Earle contends that these policy regimes alternated in a regular pattern of forty-five to sixty years over the entire course of American history. In the foundational colonial period, two "republican" regimes ("Mercantilism" and the "Age of Empire") flanked a single "liberal" regime ("Salutary Neglect"). Since the 1780s, each successive U.S. regime has been alternately a "republic" or a "democracy" and has combined characteristics of the purely republican and liberal regimes of the colonial period. Each of these paired policy regimes also formed a distinctive type of American state that lasted about a century. The first, the "Sectional State," extended from 1780 to 1880; the second, the "National State," lasted from 1880 to 1980; and the last, the unfinished "Transnational State," began in 1980 and continues to the present. Brief periods of cataclysmic "Dissent" and war--the English Civil War, the Revolutionary War, the Civil War, and the "Second Civil War" (i.e., the 1960s)--signaled the origins and endpoints of each of these century-long forms of state.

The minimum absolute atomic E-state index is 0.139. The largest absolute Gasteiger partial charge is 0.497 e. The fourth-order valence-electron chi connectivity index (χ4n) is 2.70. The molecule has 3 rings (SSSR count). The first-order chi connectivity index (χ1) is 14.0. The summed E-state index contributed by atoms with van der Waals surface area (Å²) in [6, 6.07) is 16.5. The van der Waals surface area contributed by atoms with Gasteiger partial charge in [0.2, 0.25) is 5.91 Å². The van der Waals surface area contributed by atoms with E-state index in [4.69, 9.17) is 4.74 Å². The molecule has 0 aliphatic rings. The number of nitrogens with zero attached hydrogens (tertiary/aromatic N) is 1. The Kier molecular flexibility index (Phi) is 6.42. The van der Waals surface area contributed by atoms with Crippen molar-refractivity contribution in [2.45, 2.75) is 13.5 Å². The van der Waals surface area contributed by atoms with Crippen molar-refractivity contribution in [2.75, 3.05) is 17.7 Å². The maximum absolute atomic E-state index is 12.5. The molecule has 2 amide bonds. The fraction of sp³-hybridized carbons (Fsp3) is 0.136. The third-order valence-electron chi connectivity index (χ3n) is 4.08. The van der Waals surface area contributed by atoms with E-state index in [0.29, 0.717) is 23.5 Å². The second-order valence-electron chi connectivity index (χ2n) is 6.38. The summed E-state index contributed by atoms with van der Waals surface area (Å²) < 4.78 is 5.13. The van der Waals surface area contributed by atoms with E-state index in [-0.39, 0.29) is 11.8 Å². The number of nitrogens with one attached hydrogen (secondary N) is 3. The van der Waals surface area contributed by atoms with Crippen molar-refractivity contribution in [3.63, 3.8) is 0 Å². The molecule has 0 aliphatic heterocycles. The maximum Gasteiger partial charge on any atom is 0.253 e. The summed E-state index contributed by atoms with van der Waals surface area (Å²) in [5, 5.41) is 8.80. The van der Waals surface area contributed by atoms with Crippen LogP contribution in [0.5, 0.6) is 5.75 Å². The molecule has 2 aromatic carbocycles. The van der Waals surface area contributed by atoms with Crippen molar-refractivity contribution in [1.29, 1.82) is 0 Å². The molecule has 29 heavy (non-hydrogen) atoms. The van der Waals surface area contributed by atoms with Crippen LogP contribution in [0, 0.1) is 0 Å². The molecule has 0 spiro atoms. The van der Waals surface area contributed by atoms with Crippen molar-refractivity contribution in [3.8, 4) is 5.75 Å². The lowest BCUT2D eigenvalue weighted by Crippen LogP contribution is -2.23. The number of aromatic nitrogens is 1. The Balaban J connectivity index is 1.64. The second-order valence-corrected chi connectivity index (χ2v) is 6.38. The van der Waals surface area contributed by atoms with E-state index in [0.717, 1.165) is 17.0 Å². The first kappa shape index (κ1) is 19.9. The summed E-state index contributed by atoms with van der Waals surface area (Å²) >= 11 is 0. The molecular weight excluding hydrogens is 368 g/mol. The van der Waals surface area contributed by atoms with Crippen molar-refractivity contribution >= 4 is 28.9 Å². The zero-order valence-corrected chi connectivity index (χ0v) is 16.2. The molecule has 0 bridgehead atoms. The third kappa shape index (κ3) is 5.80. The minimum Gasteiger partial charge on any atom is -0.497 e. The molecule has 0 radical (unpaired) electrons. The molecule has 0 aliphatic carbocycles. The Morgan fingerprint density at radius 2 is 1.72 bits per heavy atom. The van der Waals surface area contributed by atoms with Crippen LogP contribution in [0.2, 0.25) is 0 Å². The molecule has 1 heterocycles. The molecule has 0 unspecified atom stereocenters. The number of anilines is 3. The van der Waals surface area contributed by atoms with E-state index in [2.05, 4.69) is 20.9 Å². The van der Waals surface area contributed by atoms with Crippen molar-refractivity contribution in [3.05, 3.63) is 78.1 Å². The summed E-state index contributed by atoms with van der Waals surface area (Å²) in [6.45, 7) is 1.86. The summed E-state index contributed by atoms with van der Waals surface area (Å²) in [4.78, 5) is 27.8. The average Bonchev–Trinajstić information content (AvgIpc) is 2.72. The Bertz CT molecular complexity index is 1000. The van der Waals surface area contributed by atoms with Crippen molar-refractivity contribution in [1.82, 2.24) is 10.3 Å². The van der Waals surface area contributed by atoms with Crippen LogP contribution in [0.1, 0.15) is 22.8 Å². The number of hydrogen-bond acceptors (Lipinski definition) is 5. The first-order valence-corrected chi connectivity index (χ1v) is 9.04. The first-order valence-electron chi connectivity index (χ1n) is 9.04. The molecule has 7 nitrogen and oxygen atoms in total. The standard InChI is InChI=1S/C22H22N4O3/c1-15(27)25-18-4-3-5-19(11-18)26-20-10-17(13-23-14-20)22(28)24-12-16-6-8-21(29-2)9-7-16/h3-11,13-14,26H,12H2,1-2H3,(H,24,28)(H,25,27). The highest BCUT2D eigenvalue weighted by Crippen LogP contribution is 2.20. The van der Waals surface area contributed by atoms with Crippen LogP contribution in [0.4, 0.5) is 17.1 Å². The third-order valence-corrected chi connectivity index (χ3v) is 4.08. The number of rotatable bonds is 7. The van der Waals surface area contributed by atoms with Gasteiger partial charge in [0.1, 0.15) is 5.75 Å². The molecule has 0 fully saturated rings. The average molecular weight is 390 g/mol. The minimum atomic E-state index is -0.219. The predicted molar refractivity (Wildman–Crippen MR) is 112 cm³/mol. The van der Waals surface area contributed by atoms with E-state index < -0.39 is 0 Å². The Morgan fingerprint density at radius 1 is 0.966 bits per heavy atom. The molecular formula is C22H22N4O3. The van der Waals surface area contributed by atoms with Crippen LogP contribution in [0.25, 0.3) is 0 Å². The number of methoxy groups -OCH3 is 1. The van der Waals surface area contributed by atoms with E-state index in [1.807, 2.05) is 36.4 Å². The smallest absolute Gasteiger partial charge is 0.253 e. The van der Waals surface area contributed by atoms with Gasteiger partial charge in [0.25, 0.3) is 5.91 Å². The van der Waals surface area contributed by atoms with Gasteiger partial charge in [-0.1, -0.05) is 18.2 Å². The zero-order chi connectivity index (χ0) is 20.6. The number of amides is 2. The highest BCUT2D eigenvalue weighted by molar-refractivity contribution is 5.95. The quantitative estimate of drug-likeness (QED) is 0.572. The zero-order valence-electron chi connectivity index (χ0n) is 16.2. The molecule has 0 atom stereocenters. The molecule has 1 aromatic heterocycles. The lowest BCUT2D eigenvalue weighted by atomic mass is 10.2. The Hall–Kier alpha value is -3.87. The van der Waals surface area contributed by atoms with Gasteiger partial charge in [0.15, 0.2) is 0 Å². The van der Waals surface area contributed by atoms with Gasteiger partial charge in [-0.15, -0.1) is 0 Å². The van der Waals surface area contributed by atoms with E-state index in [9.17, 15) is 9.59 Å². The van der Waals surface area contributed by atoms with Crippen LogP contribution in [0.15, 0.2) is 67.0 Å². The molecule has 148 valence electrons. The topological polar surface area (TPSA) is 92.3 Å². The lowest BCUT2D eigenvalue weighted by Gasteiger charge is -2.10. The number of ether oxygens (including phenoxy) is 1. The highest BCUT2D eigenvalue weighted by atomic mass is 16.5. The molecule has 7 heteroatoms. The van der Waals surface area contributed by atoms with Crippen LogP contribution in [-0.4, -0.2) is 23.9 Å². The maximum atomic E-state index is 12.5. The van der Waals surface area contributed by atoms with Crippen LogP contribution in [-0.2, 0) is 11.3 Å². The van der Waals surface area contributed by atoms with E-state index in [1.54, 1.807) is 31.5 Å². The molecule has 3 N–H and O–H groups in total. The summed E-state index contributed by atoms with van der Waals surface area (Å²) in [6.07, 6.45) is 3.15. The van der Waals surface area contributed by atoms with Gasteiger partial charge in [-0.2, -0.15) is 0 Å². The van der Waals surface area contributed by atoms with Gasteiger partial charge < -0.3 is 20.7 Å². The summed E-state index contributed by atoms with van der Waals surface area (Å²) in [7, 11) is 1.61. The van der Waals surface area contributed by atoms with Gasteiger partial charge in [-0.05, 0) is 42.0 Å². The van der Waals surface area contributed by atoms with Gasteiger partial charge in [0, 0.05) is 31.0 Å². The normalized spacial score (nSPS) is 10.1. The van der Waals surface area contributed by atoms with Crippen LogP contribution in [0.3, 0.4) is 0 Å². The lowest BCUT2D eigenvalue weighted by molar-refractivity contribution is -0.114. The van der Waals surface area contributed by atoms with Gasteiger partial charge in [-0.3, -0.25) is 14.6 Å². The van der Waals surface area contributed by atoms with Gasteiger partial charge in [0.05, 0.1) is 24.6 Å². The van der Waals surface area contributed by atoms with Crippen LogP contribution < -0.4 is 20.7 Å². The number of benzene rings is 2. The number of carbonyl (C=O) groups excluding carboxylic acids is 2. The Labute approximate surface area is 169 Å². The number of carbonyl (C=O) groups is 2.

Earle's approach to historical geography extends from this cyclical view of history. Agents of each policy regime, Earle argues, pursued specific types of policies that affected the ways Americans arrayed themselves in space. These policies regarding property and trade differed according to the regime's reigning ideology. The two colonial republican regimes (1630s-1680 and 1740-1780) implemented "nationalist" foreign policies and "egalitarian" domestic policies that fostered specific geographical effects, namely "spatial expansion, demographic concentration, and regional volatility and diversification." By contrast, the policies of the single liberal regime (1680-1740) encouraged "spatial consolidation, demographic dispersion, and regional stability and specialization" (p. 60). During the U.S. period, "republics" and "democracies" drew from and combined these republican and liberal spatial strategies. Republics "fused a republican protectionist geography of spatial expansion and demographic concentration with a liberal elitist geography of regional stability and regional specialization." Their counterparts, the democracies, "fused a liberal free-trade geography of spatial consolidation and demographic dispersion with a republican egalitarian geography of regional volatility and regional diversification" (p. 67).